One of the things you have to get used to in library school is group work. I received my B.A. and M.A. in Comparative Literature and studied toward my Ph.D. in English. In these disciplines, one is likely to spend most of one’s time in a library alone. In fact, spending so much time alone was one of the factors that led me to drop out of the Ph.D. program in favor of a more pre-professional program (the MLS). I like teaching, which is a social activity, but the solitude of research makes me feel a bit Poe-ish.
Library School keeps telling us that group work is job preparation and admonishes us that librarianship is a social activity– not a matter of a librarian alone in the stacks, left happily with his or her books. I am not sure what outdated data model this references. First of all, the group work one does in school is nothing like working with coworkers on a project on the job. Second, the percentage of people who think of librarianship as asocial is very limited. Most of the people in our school are fairly young, have work experience (often in libraries), and are SNS-savvy. That is, this generation of LIS students is quite different from the generation that the pedagogical model seems to address (a generation I’m not convinced ever existed in the first place), and the model very desperately needs to change. This is not to say that group work should be discontinued, only that its purpose should be reevaluated.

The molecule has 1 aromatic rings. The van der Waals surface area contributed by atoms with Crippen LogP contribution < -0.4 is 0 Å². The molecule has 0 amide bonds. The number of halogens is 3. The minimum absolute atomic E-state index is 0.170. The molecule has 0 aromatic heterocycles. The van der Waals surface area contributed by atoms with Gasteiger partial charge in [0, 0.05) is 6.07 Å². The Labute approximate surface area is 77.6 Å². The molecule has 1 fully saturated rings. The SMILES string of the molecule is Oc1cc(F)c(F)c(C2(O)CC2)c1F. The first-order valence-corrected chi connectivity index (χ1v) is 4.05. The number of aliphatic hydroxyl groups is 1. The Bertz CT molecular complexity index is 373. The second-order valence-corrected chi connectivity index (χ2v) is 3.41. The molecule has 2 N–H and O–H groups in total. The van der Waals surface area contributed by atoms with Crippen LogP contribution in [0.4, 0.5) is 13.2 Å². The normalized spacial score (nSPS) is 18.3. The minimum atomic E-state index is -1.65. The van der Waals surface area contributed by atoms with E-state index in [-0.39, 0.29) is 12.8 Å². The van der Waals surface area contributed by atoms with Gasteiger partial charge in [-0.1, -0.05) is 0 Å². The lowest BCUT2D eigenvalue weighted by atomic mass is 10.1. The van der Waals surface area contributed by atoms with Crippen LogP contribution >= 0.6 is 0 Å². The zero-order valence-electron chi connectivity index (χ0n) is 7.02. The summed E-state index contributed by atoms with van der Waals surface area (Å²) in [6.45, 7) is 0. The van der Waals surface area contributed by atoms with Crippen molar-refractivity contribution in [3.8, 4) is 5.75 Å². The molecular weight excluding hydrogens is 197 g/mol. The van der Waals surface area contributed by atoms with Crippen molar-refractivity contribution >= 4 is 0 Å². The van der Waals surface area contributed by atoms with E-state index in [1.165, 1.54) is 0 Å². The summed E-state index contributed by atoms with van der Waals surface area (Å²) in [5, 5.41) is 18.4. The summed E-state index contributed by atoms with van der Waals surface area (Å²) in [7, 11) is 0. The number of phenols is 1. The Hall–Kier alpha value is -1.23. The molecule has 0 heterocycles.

Happily, I have had many good group work partners so far in library school. The following document was prepared by Jaclyn McLaughlin and me for our Introduction to Library Science course. The assignment was to choose from a set of case studies and prepare a report advising the library how to respond to the situation. We received an A- on the project due to using the wrong subheadings for various parts of our document, but I still think that we did a more than adequate job on the assignment.